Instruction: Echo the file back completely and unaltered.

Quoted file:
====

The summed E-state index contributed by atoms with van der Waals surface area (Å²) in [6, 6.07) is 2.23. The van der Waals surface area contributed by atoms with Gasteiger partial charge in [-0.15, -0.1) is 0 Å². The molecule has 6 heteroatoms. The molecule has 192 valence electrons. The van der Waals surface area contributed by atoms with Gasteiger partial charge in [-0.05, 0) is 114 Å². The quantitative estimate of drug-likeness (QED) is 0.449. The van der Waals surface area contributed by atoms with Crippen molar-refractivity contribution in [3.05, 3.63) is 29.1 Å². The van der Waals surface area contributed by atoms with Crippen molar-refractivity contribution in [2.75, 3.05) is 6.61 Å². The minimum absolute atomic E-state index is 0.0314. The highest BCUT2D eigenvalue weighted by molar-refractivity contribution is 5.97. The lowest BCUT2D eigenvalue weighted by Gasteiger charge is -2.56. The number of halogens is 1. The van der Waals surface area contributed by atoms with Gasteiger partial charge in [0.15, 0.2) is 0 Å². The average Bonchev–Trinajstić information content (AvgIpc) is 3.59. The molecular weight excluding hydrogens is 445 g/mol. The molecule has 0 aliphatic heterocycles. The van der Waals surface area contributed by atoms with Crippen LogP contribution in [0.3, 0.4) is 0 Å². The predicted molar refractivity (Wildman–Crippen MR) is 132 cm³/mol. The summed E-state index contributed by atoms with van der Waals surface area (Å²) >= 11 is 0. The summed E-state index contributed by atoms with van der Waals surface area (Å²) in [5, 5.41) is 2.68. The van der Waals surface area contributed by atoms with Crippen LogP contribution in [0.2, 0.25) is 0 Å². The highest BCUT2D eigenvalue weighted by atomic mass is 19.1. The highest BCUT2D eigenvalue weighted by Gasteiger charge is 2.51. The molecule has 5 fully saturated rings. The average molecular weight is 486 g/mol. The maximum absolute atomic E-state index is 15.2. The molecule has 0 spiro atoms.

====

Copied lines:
The summed E-state index contributed by atoms with van der Waals surface area (Å²) in [6, 6.07) is 2.23. The van der Waals surface area contributed by atoms with Gasteiger partial charge in [-0.15, -0.1) is 0 Å². The molecule has 6 heteroatoms. The molecule has 192 valence electrons. The van der Waals surface area contributed by atoms with Gasteiger partial charge in [-0.05, 0) is 114 Å². The quantitative estimate of drug-likeness (QED) is 0.449. The van der Waals surface area contributed by atoms with Crippen molar-refractivity contribution in [3.05, 3.63) is 29.1 Å². The van der Waals surface area contributed by atoms with Crippen molar-refractivity contribution in [2.75, 3.05) is 6.61 Å². The minimum absolute atomic E-state index is 0.0314. The highest BCUT2D eigenvalue weighted by molar-refractivity contribution is 5.97. The lowest BCUT2D eigenvalue weighted by Gasteiger charge is -2.56. The number of halogens is 1. The van der Waals surface area contributed by atoms with Gasteiger partial charge in [0.15, 0.2) is 0 Å². The average Bonchev–Trinajstić information content (AvgIpc) is 3.59. The molecular weight excluding hydrogens is 445 g/mol. The molecule has 0 aliphatic heterocycles. The van der Waals surface area contributed by atoms with Crippen LogP contribution in [0.3, 0.4) is 0 Å². The predicted molar refractivity (Wildman–Crippen MR) is 132 cm³/mol. The summed E-state index contributed by atoms with van der Waals surface area (Å²) >= 11 is 0. The summed E-state index contributed by atoms with van der Waals surface area (Å²) in [5, 5.41) is 2.68. The van der Waals surface area contributed by atoms with Crippen LogP contribution in [0.2, 0.25) is 0 Å². The highest BCUT2D eigenvalue weighted by atomic mass is 19.1. The highest BCUT2D eigenvalue weighted by Gasteiger charge is 2.51. The molecule has 5 fully saturated rings. The average molecular weight is 486 g/mol. The maximum absolute atomic E-state index is 15.2. The molecule has 0 spiro atoms.